The financial services royal commission is revealing exploitation of innocent Australians. It’s success points to the a case for a similar investigation of  the VET FEE HELP scheme, which saddled thousands of young people, many without their knowledge, with debts for substandard courses. It also cost taxpayers $2.2bn.  The Australian National Audit Office  detailed the dimensions of the disaster but a royal commission would identify how it happened, so it can never happen again.

Given how  busy is the government, learned readers have helped by suggesting hypothetical terms of reference for “An Inquiry into the VET FEE HELP Debacle.”

WHEREAS Australia has one of the strongest and most stable tertiary education sectors in the world, which performs a critical role in underpinning the Australian economy.

AND most Australians need to work to earn an income which requires them to acquire skills for labour market participation.

AND all Australians have the right to be treated honestly and fairly in their dealings with education providers. The highest standards of conduct are critical to the good governance and corporate culture of those providers.

An inquiry into the following matters is required:

  • whether any conduct by VET providers (including by directors, officers or employees of, or by anyone acting on behalf of, those entities), since 2012 might have amounted to misconduct and, if so,
    • whether the question of criminal or other legal proceedings should be referred to the relevant commonwealth, state or territory agency;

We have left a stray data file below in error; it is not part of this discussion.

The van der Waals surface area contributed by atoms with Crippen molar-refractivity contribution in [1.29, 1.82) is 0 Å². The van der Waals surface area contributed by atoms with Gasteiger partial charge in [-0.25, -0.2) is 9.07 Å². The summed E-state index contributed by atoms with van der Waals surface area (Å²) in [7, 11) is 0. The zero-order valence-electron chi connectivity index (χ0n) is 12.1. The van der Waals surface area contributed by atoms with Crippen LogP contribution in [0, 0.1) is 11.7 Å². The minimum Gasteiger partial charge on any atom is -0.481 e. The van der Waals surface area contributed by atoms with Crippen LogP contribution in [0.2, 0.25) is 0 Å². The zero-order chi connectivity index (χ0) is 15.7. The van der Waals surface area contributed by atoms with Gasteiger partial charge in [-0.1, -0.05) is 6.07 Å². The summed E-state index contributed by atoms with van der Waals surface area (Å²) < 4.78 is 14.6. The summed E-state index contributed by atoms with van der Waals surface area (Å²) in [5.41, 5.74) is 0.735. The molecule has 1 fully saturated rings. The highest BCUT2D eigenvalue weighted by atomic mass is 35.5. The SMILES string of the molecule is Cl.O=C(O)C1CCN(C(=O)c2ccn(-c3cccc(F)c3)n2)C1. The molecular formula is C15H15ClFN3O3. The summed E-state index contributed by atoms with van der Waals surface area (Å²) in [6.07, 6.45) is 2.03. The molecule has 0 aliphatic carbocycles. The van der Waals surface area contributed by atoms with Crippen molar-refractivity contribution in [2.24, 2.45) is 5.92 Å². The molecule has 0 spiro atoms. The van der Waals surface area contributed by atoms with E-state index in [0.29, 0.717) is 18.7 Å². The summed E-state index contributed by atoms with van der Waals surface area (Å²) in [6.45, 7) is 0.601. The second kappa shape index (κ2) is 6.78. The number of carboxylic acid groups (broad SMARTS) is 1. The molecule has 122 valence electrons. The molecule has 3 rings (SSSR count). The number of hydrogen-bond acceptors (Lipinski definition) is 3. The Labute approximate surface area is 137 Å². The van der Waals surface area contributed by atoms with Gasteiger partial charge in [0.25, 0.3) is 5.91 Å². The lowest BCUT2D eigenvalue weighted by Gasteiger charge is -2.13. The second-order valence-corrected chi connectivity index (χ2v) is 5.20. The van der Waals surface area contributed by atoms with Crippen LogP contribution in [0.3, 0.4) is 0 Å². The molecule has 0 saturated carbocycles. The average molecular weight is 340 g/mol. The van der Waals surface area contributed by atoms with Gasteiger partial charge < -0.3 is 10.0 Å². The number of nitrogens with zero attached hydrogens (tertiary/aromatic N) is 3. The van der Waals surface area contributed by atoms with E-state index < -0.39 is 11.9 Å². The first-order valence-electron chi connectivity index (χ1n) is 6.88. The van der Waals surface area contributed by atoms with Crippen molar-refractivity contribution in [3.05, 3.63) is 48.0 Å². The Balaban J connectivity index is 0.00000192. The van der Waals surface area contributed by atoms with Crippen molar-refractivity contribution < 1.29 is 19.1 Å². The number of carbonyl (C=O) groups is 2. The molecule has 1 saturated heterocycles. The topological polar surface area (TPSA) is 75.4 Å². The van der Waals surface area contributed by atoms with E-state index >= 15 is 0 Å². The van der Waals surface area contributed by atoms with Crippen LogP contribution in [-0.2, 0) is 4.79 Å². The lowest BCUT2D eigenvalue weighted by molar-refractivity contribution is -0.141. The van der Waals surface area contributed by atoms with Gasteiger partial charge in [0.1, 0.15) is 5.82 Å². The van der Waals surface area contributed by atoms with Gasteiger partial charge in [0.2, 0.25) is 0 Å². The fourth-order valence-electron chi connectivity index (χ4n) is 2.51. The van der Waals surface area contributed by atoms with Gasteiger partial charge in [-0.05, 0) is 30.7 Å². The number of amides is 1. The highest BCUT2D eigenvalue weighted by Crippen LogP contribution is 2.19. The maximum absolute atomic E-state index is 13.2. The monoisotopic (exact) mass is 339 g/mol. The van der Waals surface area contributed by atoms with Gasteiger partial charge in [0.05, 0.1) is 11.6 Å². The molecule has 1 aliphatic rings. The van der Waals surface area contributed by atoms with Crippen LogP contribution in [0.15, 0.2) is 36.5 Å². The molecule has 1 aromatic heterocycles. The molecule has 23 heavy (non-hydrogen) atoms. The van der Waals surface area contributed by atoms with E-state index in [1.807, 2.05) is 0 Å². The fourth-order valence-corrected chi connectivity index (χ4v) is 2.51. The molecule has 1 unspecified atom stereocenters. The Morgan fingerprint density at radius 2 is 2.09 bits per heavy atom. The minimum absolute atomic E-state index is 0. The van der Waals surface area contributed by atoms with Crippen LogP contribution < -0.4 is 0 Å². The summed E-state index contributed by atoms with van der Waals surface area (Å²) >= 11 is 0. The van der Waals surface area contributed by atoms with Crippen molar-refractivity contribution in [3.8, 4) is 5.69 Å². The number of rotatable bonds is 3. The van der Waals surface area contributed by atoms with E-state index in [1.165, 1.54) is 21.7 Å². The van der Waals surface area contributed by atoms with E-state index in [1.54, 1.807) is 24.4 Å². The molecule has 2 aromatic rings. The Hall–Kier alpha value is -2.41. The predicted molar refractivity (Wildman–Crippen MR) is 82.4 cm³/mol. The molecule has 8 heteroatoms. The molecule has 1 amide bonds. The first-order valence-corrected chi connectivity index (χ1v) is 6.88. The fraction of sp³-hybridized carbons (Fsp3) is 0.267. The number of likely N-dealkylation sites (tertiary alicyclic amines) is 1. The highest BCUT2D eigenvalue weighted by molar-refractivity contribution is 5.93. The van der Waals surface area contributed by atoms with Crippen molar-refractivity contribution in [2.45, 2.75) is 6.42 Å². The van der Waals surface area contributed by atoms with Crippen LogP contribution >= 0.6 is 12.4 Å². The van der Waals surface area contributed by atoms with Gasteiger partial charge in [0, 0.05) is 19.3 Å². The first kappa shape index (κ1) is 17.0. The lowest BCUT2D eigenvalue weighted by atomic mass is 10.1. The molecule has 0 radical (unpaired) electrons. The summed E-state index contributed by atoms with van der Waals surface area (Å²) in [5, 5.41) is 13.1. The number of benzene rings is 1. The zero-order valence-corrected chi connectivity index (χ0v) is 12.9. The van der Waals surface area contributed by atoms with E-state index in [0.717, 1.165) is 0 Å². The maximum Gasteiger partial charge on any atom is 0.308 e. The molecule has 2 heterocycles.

• whether any conduct, practices, behaviour or business activities by VET providers fall below community standards and expectations;
  • whether any findings in respect of the matters mentioned in paragraphs (a) are attributable to:
    • the particular culture and governance practices of a VET provider;
    • broader cultural or governance practices in the relevant industry or relevant subsector;
    • the inadequate design of the student loans schemes;
    • the inadequate administration of those schemes;

in respect of any conduct or activity which is the subject of a finding under paragraph (a), whether any actions by officers of the Department of Education and Training, the Australian Skills Quality Authority, or the Australian Taxation Office:

  • prolonged the duration of, the conduct or activity;
  • obscured or concealed from the public or parliament the conduct or activity or the extent of such conduct or activity;
  • obscured or concealed from the public or parliament the legal mechanisms available to stop the conduct or activity or provide redress to the victims of such conduct or activity;
  • failed to give due regard to the circumstances of any person or persons adversely affected by the conduct or activity;
  • constituted negligence in the performance of the person’s duties
  • the effectiveness of mechanisms of redress for people who have suffered detriment as a result of the misconduct by VET providers or the inadequate actions of Commonwealth officers and agents;
  • the adequacy of:
    • existing laws and policies of the Commonwealth relating to the provision of income contingent loans to tertiary education students; and
    • the administration of those loan schemes;

to ensure their integrity, including proper accountability for Commonwealth expenditure and the recovery of loan amounts, to protect students from exploitation by education providers and to meet community standards and expectations;

  • the effectiveness and ability of regulators of tertiary education providers to identify and address misconduct by those providers;
  • whether any changes to any of the following are necessary to minimise the likelihood of misconduct by tertiary education providers or exploitation of students in future:
  • the legal framework;
  • practices within Commonwealth Departments and agencies;
  • any matter reasonably incidental to a matter mentioned in paragraphs(a) to (h) “

Looks a good start to CMM.